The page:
RRN responds to BBC Panorama Investigation showing abuse in special school

The Restraint Reduction Network is dismayed at actions uncovered in BBC Panorama’s latest expose of the degrading, abusive treatment of pupils, by staff, at an English independent school for children with additional needs. The abhorrent language used to talk to and about pupils, the violence and aggression directed at them, and the callous attitude of senior staff at Life Wirral school toward vulnerable young people in their care, speak to an unacceptable toxic internal culture.

The investigation comes just a month after the BBC’s investigation into overuse of restrictive practices at another school in England. It is unacceptable that children with learning disabilities and autistic children continue to be exposed to abuse and trauma in places of education.

Schools should be safe, welcoming environments that support children and young people to thrive. For most children, this will be the case. However, in schools where poor practices exist and toxic cultures prevail, children with additional needs can be left vulnerable to abuse, as this week’s Panorama investigation shows. The lack of positive leadership, lack of accountability for staff actions and poor culture within the school ultimately left the children at risk of further abuse.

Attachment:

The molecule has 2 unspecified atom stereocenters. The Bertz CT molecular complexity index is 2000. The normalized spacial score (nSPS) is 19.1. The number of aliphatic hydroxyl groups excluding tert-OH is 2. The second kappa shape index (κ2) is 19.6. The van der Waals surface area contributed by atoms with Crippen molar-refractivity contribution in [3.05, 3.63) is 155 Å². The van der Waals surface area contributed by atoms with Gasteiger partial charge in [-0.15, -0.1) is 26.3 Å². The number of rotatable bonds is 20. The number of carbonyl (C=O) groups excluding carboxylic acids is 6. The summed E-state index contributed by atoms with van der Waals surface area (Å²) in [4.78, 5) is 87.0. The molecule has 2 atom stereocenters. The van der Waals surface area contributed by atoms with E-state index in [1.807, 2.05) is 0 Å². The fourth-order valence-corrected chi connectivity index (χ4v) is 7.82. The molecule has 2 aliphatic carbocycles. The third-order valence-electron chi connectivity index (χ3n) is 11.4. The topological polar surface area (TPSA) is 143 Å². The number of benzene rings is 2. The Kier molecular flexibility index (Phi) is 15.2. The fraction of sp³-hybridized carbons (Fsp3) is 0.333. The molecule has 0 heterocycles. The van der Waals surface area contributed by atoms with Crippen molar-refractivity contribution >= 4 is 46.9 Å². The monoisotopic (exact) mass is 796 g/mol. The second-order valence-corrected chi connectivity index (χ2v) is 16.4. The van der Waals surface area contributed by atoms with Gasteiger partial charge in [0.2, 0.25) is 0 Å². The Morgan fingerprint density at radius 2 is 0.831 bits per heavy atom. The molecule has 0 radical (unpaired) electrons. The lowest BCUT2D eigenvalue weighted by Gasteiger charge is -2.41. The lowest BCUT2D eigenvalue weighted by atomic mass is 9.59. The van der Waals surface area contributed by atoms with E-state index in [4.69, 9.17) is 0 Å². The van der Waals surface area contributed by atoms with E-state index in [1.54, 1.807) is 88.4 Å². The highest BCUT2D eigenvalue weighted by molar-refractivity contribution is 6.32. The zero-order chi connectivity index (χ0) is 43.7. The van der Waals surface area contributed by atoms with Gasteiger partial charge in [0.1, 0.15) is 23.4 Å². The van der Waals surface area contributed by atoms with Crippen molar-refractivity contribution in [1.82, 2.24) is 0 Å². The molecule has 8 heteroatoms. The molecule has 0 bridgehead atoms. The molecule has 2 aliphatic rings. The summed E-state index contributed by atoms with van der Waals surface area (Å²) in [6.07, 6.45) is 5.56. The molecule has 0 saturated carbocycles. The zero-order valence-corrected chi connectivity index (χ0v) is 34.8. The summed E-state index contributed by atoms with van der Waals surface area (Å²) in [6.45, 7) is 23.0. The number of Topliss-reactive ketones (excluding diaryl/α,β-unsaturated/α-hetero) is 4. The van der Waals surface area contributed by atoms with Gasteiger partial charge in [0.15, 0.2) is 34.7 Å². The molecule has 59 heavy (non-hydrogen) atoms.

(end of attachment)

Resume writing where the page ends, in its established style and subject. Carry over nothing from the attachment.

Bild Group CEO Ben Higgins said,

“Panorama’s latest investigation shows the harm caused in schools where toxic cultures prevail and the threat this poses to vulnerable children’s fundamental human rights. The trauma inflicted in such settings is enormous.

“No child should be unsafe in school, or at risk of physical or emotional harm from those charged with caring for them. We must do more to ensure the safety and wellbeing of children, and make sure such cultures and practices are never able to become embedded within schools.

“Key to this is the need for updated, and much overdue, statutory guidance to protect children from unacceptable use of force and inappropriate use of restrictive practices. Clear guidance will support teachers in their role while improving accountability and better protecting children. At a local level, schools must seek to embed positive right-respecting cultures, with relational working at the fore.”

While it is essential that individual instances of bad practice are addressed, embedded toxic cultures that enable unacceptable use of force and abuse of restrictive practices require a multifaceted, systemic approach to culture change so that positive, rights-respecting, practice can be embedded.

Individual initiatives such as policy or training alone will not change practice. However, each are essential components for positive change. The Six Core Strategies are a systemic approach to culture change and reducing restrictive practices, championed by Bild and the RRN, providing a framework that includes:

  1. Leadership – at both organisational and practice levels.
  2. Data collection and analysis – using evidence-based decision-making, and monitoring progress.
  3. Workforce development – training in preventative rather than reactive methods.
  4. Using prevention tools and strategies – with trauma-informed schools or Positive Behaviour Support.
  5. Involving children / people with lived experience – informing reduction strategies at all levels.
  6. Post incident support and debriefing – providing emotional support, and opportunities to reflect and learn.

Share This Post